The majority of stress fractures of the metatarsal bones are similar to the ones described in the injury post on metatarsal stress fractures. These typically occur in the middle or distal portion of the fifth metatarsal (the one closest to the outside of the foot). A more worrisome location for an injury to this bone in athletes is at the proximal aspect, meaning closer to the heel. These injuries can either be stress fractures that occur over time or complete fractures that occur after an acute event.
In the office, the sports medicine physician will examine the player. If there is tenderness at the base of the fifth metatarsal, suspicion for fracture is raised. X-rays are obtained initially. If a fracture is seen in the middle or distal aspect of the bone (closer to the toes), this injury can often be treated without surgery. A walking boot or even a wide-based shoe can be used to protect it until the fracture heals.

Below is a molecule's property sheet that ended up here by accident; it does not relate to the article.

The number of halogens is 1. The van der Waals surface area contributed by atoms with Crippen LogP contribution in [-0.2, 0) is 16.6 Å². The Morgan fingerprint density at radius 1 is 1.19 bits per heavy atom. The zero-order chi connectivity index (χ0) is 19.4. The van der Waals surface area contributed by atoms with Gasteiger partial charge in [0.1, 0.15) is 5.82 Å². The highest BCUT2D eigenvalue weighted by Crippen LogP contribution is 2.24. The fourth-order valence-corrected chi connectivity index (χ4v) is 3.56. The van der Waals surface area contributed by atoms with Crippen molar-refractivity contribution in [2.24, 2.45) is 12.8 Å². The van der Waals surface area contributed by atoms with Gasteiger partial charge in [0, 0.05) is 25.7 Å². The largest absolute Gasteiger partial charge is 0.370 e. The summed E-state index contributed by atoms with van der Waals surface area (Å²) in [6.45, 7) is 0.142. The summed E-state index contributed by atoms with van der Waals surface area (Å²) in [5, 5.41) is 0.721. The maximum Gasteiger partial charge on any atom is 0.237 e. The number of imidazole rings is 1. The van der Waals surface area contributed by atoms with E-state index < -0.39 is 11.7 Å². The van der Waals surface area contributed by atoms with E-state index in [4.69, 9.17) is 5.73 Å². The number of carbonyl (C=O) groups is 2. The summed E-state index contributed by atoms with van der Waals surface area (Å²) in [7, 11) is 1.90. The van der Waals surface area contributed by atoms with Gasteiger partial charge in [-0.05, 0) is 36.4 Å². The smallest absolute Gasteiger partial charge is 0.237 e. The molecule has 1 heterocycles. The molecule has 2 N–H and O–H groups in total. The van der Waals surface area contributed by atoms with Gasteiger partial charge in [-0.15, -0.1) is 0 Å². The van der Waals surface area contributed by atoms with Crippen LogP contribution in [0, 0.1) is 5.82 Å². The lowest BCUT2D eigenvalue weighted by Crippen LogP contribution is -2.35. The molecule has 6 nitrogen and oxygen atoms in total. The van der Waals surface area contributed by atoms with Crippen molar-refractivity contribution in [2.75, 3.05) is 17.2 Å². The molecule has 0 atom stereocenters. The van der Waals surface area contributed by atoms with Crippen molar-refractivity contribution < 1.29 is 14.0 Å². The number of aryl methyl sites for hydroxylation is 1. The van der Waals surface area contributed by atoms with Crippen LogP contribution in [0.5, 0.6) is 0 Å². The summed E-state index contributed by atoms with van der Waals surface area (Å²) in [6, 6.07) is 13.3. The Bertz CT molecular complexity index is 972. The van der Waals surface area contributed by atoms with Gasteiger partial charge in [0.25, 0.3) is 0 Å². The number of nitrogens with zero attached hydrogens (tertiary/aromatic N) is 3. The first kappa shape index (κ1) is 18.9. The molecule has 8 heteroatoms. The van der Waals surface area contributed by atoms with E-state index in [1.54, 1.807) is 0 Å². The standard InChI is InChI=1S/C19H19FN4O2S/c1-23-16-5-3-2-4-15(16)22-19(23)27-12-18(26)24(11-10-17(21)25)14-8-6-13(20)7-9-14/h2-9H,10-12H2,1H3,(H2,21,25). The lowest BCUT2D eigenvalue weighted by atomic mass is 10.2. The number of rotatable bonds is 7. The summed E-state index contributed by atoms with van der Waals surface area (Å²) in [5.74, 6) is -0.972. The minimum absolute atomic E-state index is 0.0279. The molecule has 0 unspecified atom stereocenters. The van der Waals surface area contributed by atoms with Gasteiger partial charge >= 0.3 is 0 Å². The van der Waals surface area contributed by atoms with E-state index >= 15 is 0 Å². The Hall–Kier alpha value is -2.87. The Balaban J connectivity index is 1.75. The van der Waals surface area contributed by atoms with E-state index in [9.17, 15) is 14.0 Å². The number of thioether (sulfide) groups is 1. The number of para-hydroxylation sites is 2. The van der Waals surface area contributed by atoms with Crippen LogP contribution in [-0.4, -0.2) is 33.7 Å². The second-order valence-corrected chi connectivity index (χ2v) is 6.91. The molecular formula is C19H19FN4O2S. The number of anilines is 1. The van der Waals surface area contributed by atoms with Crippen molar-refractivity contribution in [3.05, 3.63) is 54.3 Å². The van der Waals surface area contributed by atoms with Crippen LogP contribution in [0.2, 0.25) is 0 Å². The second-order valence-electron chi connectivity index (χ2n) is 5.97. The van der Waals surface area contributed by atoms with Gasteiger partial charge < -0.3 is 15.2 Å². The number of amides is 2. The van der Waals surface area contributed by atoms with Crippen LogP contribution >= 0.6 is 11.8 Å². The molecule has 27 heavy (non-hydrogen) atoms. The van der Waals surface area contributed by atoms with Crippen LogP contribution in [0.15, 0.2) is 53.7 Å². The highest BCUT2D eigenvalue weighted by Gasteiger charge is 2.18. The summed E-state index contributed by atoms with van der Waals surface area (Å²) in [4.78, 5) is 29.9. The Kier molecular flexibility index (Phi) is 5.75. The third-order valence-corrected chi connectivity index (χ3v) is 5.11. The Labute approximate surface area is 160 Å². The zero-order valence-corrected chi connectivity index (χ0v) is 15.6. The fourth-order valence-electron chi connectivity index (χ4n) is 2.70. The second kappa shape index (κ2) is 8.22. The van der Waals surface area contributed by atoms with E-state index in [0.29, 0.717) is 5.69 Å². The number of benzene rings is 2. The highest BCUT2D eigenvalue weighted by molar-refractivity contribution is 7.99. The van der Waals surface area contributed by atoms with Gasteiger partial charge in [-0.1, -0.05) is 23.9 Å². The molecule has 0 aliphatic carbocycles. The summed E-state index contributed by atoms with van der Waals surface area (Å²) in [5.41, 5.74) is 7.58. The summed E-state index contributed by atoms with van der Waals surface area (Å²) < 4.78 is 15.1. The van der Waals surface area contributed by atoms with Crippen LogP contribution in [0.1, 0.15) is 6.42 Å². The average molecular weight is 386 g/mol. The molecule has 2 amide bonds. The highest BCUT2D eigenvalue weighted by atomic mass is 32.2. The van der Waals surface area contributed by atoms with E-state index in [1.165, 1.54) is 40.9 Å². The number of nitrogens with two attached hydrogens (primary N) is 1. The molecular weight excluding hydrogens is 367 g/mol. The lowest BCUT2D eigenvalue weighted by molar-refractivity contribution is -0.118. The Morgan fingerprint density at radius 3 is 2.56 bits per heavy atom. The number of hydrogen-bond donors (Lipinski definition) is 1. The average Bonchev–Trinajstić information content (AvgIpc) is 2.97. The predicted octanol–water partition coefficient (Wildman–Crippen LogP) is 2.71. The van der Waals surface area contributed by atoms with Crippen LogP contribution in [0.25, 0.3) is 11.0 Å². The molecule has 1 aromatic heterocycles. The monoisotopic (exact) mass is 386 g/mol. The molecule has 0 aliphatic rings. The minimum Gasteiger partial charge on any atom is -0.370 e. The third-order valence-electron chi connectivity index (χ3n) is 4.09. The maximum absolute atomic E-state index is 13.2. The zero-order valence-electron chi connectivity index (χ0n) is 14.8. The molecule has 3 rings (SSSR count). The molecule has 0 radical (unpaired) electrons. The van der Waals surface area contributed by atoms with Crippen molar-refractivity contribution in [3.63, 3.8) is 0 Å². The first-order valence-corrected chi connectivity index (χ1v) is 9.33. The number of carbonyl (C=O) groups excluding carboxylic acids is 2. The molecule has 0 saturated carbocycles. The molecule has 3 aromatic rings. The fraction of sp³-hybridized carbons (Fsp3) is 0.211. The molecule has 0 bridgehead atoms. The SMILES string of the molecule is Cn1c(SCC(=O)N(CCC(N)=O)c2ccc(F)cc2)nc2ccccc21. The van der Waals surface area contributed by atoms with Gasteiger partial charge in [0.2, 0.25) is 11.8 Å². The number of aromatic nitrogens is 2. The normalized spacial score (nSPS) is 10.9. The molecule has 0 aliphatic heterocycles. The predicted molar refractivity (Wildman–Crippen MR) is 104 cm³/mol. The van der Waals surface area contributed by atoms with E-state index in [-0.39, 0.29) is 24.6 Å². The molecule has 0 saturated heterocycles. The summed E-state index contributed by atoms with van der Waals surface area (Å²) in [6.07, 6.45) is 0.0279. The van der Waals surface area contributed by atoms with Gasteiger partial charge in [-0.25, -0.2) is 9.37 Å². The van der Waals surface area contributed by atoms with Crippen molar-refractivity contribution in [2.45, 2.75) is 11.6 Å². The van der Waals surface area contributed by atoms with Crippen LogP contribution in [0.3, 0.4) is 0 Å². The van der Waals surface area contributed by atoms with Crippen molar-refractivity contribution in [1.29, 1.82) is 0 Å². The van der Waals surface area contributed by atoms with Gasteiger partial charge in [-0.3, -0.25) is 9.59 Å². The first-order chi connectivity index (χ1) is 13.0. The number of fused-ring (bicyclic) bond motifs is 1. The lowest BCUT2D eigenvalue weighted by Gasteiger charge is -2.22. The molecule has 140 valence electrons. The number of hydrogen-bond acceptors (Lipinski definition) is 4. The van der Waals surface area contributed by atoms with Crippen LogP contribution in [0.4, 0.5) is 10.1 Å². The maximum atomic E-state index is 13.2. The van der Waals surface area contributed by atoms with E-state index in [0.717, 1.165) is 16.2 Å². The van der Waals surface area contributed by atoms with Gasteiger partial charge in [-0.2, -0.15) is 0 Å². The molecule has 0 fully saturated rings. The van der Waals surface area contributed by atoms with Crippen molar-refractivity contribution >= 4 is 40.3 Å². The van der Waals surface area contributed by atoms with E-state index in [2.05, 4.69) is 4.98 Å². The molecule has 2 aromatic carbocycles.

If the fracture is located at the base of the bone (the proximal aspect), and the patient is a fairly athletic person or especially a high-level athlete, surgical treatment is often considered. Surgery consists of placing a screw down the bone to compress the fracture and get it to heal. Surgery is often performed on athletes because there is a fairly high nonunion rate from this injury in athletic people. Soccer playersare in my experience the most common athletes to undergo this surgery. Fortunately the fracture usually heals uneventfully, so return to sports is very likely. Unfortunately the fracture often takes 6-12 weeks to heal, so a significant amount of time is missed from sports.
If you have specific questions about fifth metatarsal fractures, please Ask Dr. Geier directly.Other Leg, Ankle & Foot Injuries
Achilles Tendon Ruptures
Calcaneus Stress Fractures
Chronic Exertional Compartment Syndrome
Fifth Metatarsal Fracture (Jones fracture)
Flexor Hallucis Longus (FHL) Tendinitis
Lateral Ankle Instability
Metatarsal Stress Fracture
Navicular Stress Fractures
Osteochondral Lesions of the Talus
Peroneal Tendon Subluxation
Shin Splints (Medial Tibial Stress Syndrome)
Syndesmosis Injuries (“High Ankle Sprains”)
Tibial Stress Fractures